Post by thelensofhistory on Apr 3, 2015 14:18:06 GMT 12
All very good points. The Australian defence industry needs to retool because 3D printing has rendered current production lines obsolete. Sea 5000 requirments (image source) If the RNZN could get the same capabilities and remain inter operable with the RAN I am all for other options. What concerns me is the missile defence role. If in the event of war the Hobart Class AWD are deployed with a USN Carrier group NZ may be left vulnerable.
Thanks. Thats what I mean about build philosophy. The Danes has invested a lot of design time into economic shipbuilding practices (reflected in the lowest unit cost) and in ensuring flexible combat capabilities for small navies. Its well published a key feature of the Danish Navy's recent ship classes is their Standard Flex system containerized systems and armament so that they can be easily swapped out at dockside - real plug & play. Affords variations and incremental growth in possible armament and system (ie. Sea Ceptor) without major refit, and transferable to other hulls equipped to receive StanFlex modules. Their vessels are designed so you can recycle older kit from existing vessels until you are ready to upgrade. Interoperablity in ANZAC and ability to generate missile defense think would be easily satisfied with this ship type.
Listed Armament (some like the Harpoon and Mk41 are examples of their existing kit) 8-16 Harpoon Anti-Ship Missiles Mk 41 Vertical Launch System with 32 cells, carrying 32 SM-2 Block IIIA Surface-to-Air Missiles Mk 56 Vertical Launch Systems with 24-48 Enhanced Sea Sparrow Missile (ESSM) Surface-to-Air Missiles 2 twin launchers for MU90 Anti-Submarine Torpedoes 1-2 Otobreda 76mm Super-Rapid 1 Oerlikon Millennium 35mm Close In Weapons Systems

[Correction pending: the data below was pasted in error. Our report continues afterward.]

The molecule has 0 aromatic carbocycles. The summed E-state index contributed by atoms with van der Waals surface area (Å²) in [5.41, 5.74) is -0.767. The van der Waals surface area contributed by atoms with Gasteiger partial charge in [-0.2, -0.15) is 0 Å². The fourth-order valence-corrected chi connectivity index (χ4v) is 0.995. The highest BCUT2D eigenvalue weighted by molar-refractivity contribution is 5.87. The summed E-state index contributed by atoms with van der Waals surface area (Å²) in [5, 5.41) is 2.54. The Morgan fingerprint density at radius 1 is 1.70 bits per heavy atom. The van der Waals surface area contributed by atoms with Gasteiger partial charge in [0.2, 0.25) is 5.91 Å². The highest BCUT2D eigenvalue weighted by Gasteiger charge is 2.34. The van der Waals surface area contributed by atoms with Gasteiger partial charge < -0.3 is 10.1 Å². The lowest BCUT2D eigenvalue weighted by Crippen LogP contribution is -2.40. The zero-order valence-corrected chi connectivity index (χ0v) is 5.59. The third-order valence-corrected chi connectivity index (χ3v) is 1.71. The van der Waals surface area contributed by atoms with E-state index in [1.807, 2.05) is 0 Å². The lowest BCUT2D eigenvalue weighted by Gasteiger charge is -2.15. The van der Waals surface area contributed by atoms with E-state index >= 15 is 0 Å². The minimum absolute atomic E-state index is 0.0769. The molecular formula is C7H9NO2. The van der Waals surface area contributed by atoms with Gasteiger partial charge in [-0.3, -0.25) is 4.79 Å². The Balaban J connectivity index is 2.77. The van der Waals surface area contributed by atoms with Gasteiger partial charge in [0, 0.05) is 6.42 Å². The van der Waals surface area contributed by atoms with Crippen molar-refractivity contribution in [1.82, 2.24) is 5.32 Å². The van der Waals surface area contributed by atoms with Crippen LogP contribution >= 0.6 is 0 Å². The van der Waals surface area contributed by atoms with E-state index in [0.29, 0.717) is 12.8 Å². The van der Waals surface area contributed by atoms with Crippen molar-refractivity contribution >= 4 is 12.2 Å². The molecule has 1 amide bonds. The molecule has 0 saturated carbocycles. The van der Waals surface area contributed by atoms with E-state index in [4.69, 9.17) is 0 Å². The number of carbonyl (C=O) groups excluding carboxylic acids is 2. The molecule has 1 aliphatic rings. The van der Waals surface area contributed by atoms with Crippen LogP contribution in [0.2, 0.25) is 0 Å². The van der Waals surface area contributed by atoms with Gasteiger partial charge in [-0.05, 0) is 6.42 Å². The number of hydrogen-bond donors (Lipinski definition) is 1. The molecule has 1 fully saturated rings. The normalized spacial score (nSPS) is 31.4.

Post by thelensofhistory on Apr 4, 2015 19:21:58 GMT 12
Wow I am ashamed that NZ doesn't have its own defence industry.
Have the Danes solved the problems the USN has had with the modular on the LCS? The Harpoon missile is reaching the end of its life cycle. A combination of factors (US budget cutbacks and history of canceled projects in general) leave me wondering if the RN and the RAN will experience a capability gap when it comes to anti shipping missiles?
Providing they can be modified for conditions beyond the Baltic the Danish Frigates deserve serious consideration.
The StanFlex mission payload system was developed in the 1980s by the Danish Navy (KDM) and now operates across about 9 classes of vessels in their fleet. They have developed about 11 different mission payloads of various weapons and systems in modular containers that are interchangable between a variety of vessels at dockside in just a few hours. Would not be surprised if the USN got the idea for the LCS from KDM.
KDM just get their suppliers to build the guts into this container module, the weapon or system is mounted on top of the module. The modules are precision machined to mate up with connections for power, ventilation, communications, water, and data in the ships 'slots' and they have a set of standard consoles in CIC to operate them from. With this set-up KDM has been able to save a lot of money and time when upgrading missile systems, guns, torpedoes and sonar as you can imagine.
30 years, 9 classes of vessel, 11 modules - think they have proven their system works. Like I said the Danes share a lot of similarities with NZ. Similar size country and population and economic constraints. Their naval fleet is bigger than ours but nevertheless still a small navy working within a budget. Their EEZ is vast, maritime-wise fisheries and drilling are significant so their patrol covers Baltics, Iceland and Arctic circle necessitating both a blue water and littoral vessels. Their design and ship building pedigree are extensive.